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  EU Commission wants to better secure crowd and clickworker | Bit Updates
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EU Commission wants to better secure crowd and clickworker

Friday, December 22nd, 2017 | bitcoin updates

          
    
    
    (Picture: dpa, Georg Wendt)
                
            
             Brussels is challenging the digital proletariat: workers working on online platforms such as Uber, "Mechanical Turk" or Deliveroo "on call" should be given more rights.
            

        

        Trade unions have warned about the trend towards crowd and clickworking in the so-called gig economy for years before digital low-paid jobs with precarious jobs that could lead to a kind of "modern slavery". The EU Commission has now responded and intends to make it easier for workers with "atypical" or no contracts to exercise their rights with a bill launched on Thursday. They are to be covered by a new directive on transparent and reliable working conditions, designed to replace existing requirements for employers.
"Right to plan" Full-time permanent workers already have the right to be informed in writing in the EU about their rights and obligations arising from their employment at the beginning of their employment. In addition, the Commission now wants to introduce, for example, a "right to better plan work" for people who usually work on a variable schedule, or to ask employers to transfer to a more stable form of employment and to have a written answer , The draft also provides for a right to compulsory further education without deduction of wages. As a rule, probationary periods should be limited to six months.
The Commission intends to include in the scope of the Directive many new types of activity that are not covered by existing rules. This applies, for example, to slightly employed persons or those with very short employment contracts. Expressly included are activities that are communicated via online platforms such as Amazon's Mechanical Turk, Deliveroo, InnoCentive, Lieferando, LiveOps, Lyft or Uber.
To regulate the sharing economy The "sharing economy" should thus be regulated more sharply. While many of the new forms of work, such as job-sharing or "mobile work" based on information and communications technology, have contributed to the modernization of the employment market, the Commission said. Above all, casual work is questionable in terms of conditions and competition.
Four million to six million people in the EU could qualify as workers "in precarious conditions" with low job and income security, inadequate social protection, poor access to training and sometimes monotonous, repetitive activities, the Commission estimates. In addition to crowdworkers, domestic workers such as cleaning aids, which are also increasingly being brokered via online platforms, were among the most vulnerable groups. The aim is to improve basic working conditions for around two million to three million people.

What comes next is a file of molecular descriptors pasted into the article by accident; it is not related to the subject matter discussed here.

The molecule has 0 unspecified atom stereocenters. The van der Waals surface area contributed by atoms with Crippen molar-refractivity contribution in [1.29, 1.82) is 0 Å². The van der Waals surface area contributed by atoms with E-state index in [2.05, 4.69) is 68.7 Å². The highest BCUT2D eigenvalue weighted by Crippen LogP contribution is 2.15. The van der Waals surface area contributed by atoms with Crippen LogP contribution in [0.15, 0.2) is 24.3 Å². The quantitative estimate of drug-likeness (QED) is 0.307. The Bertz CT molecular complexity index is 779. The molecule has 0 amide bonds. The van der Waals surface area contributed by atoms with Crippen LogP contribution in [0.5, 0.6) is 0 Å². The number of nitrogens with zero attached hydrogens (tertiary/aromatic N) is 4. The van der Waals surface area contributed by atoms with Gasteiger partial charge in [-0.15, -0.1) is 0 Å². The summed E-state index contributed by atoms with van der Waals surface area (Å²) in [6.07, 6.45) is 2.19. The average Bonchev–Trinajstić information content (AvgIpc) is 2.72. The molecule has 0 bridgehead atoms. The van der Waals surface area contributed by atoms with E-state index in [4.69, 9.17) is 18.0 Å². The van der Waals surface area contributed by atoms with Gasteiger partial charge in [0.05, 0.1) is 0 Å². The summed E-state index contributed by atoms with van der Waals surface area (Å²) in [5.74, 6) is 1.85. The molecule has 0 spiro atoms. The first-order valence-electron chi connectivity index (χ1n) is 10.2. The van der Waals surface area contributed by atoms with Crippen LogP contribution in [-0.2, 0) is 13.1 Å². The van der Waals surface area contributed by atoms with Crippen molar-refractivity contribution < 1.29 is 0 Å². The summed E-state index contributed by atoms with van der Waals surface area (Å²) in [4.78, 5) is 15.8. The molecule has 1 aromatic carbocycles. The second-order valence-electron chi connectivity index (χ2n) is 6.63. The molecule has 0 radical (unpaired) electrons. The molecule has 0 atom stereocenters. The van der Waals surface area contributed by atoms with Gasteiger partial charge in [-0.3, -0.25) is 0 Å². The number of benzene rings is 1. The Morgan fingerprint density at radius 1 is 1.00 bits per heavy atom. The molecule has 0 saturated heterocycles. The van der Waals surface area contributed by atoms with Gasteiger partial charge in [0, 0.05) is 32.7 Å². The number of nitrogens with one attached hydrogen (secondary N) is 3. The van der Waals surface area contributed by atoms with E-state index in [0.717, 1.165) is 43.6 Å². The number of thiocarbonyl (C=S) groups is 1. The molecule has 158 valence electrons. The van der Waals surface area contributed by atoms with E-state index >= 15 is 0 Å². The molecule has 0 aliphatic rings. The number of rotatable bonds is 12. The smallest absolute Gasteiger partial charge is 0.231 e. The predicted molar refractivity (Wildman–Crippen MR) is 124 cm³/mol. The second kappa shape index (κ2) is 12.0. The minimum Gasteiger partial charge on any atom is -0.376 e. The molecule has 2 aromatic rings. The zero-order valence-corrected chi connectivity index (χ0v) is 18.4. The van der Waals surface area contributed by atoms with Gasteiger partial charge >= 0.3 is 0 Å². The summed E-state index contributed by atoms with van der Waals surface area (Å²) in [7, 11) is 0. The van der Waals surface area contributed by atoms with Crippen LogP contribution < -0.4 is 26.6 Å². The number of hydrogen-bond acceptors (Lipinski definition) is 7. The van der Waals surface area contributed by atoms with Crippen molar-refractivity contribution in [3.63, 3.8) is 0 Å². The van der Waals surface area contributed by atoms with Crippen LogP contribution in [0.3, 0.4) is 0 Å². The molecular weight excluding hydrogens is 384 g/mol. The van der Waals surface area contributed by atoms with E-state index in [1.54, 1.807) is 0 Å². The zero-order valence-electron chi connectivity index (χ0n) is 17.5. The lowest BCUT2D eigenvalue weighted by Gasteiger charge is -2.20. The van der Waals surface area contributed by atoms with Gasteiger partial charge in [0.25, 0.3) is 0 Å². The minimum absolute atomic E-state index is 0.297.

Exceptions possible However, according to the proposal, Member States themselves could decide to exclude "very short work assignments" of less than eight hours per month from the scope of the Directive. An employee shall, in accordance with the jurisprudence of the European Court of Justice, be those who "provide benefits for another person for a certain period of time" for which he receives remuneration.
The Commission expects that with the outlined approach in the EU as a whole, up to 31 million employees will be entitled to more information at the start of work than before. Between four million and seven million should be able to work on additional work thanks to better planning, or to reconcile work and private life. By eliminating exclusivity clauses, as many as 364,000 workers are able to seek additional paid ancillary jobs. Fictitious self-employment will be easier to recognize by the higher transparency in employment relationships.
Businesses in turn benefit from a level playing field and greater legal certainty, according to Brussels. In addition, employers would be saved a lot of administrative burden and bureaucracy, for example, they could provide the required information electronically. Since the Member States should provide templates and samples, the drafting of employment contracts will be facilitated. Other benefits included increased employee retention and loyalty, better work relationships, fewer complaints and litigation, and more favorable resource planning and work distribution. Overall, the measures would "have a positive impact on productivity". The proposal now goes to the European Parliament and the Council of Ministers, which still have to agree.
For jobs and job vacancies in the IT industry, see also the job market at heise online:

 (Stefan Krempl) /

(Vbr)

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